A Nigerian boy was sentenced to 10 years for blasphemy. Then people started offering to serve part of it.

By Danielle Paquette,

Robert Michael Picture Alliance/DPA/AP

German Chancellor Angela Merkel visits the site of the Auschwitz concentration camp last year with Polish Prime Minister Mateusz Morawiecki, second from right, and Piotr Cywinski, left, director of the Auschwitz Memorial.

DAKAR, Senegal — After a religious court in northwest Nigeria sentenced a 13-year-old boy to 10 years in prison for blasphemy, the head of the Auschwitz Memorial in Poland publicly offered to serve part of that time, invoking the memory of the Holocaust’s youngest victims.

The Polish historian said he received dozens of emails over the weekend from people around the world who wanted to do the same thing.

“I cannot remain indifferent to this disgraceful sentence for humanity,” wrote Piotr Cywinski, who is in charge of preserving the former Nazi Germany death camp, in an open letter Friday to the Nigerian president.

Children, he noted, were “imprisoned and murdered” under Adolf Hitler’s reign, and the memorial director said he did not want to see another child robbed of his future.

Instead, Cywinski proposed that he and 119 other volunteers each serve a month of the boy’s prison sentence in Kano.

By Monday, he said, more than 150 offers poured in from people across Africa, Europe and North America.

The boy “should not be subjected to the loss of the entirety of his youth, be deprived of opportunities, and stigmatized physically, emotionally, and educationally for the rest of his life,” Cywinski wrote.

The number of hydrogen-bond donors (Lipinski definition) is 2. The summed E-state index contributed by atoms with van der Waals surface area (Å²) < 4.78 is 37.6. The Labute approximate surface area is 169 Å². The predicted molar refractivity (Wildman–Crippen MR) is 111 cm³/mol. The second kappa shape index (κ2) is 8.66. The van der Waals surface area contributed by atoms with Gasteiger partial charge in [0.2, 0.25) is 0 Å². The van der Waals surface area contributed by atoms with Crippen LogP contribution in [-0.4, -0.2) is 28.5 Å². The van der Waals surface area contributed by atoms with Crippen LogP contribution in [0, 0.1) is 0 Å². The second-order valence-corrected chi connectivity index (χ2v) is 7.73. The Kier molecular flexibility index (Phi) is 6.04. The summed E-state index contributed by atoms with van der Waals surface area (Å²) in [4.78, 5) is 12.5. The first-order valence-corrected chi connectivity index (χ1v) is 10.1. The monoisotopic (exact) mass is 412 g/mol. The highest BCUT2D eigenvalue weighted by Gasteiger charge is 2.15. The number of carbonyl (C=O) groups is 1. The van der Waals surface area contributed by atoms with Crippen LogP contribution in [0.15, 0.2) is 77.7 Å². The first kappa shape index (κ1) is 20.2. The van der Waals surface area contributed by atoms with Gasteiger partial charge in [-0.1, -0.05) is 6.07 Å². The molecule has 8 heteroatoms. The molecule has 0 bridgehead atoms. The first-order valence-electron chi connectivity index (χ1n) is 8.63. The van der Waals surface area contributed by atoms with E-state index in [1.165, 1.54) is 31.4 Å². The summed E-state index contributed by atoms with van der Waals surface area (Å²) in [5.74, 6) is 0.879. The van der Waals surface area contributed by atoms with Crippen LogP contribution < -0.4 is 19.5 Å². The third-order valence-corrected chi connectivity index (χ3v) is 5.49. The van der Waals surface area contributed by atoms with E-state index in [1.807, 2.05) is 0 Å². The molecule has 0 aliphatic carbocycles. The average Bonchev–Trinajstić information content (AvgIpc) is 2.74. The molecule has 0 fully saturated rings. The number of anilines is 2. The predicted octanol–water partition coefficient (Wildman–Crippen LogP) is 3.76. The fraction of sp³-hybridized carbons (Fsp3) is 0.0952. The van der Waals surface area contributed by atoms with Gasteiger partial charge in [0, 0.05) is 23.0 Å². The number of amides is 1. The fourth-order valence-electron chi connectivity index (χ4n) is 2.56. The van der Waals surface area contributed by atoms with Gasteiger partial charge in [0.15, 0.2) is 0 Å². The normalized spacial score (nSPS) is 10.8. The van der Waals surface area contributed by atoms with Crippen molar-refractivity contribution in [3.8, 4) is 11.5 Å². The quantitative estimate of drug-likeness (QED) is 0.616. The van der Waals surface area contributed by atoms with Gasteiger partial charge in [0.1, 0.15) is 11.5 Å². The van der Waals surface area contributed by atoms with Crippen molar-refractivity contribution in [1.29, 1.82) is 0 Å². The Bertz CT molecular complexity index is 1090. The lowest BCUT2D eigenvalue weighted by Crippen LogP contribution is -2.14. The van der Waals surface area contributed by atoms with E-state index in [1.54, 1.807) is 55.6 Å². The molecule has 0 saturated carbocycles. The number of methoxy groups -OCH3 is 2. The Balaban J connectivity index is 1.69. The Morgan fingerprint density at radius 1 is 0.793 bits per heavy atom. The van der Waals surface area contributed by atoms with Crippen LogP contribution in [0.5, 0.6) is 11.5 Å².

Nigerian President Muhammadu Buhari’s spokesman, Garba Shehu, said the leader declined to comment on the Kano case and directed questions to the northern state’s governor, who did not immediately respond.

The outcry put an international spotlight on Nigeria’s Sharia courts, which operate in 12 states throughout the country’s predominantly Muslim north.

Only Muslims can be tried in the system, where judges have handed out floggings, amputations and death sentences.

The nation’s secular appellate courts, including the Supreme Court, can reverse those decisions.

Kola Alapinni, a human rights lawyer in the Nigerian capital, Abuja, is working to do just that for the boy, Omar Farouq.

“This is a secular country, where we should have the freedom to express ourselves,” he said.

The sentence violated the United Nations Convention on the Rights of the Child, which Nigeria ratified in 2001, according to UNICEF — as well as the country’s own child protection laws, which safeguard freedom of expression, Alapinni said.

Omar, who has been in prison since February, did not receive a fair trial, his lawyer said, after Islamic police accused him of making blasphemous comments to a friend.

Part of the boy’s punishment is menial labor at the Nigerian Correctional Service in Kano, which is known to be over­crowded. That’s particularly troubling as the coronavirus pandemic rages on, Alapinni said.

“Nigerians are outraged,” he said. “We are embarrassed. It is shameful. It takes us back to the stone ages.”

Details on his cell conditions remain murky. The 13-year-old is not allowed to meet with his attorney. No hearing date has been set.

Alapinni stumbled upon the case while researching another: Yahaya Sharif-Aminu, a 22-year-old musician who was found guilty of blasphemy last month at the same court for a song he shared on WhatsApp.

Protesters had burned down his family’s home, and he was sentenced to death. The singer is appealing the ruling. (The Sharia courts have carried out only one death sentence since 1999.)

More than 85,000 people have signed a Change.org petition to save Sharif-Aminu’s life.

Alapinni’s strategy: Keep his clients’ names all over the Internet.

That’s how the Auschwitz ­Memorial director found Omar’s case. A friend in India had called him after reading about it online.

The Nigerian president had visited the former concentration camp in 2018.

Cywinski hoped he could catch Buhari’s attention.

“In our culture today, everything is about liking, sharing, retweeting,” he said. “I wanted to do something more.

Borso Tall contributed to this report.

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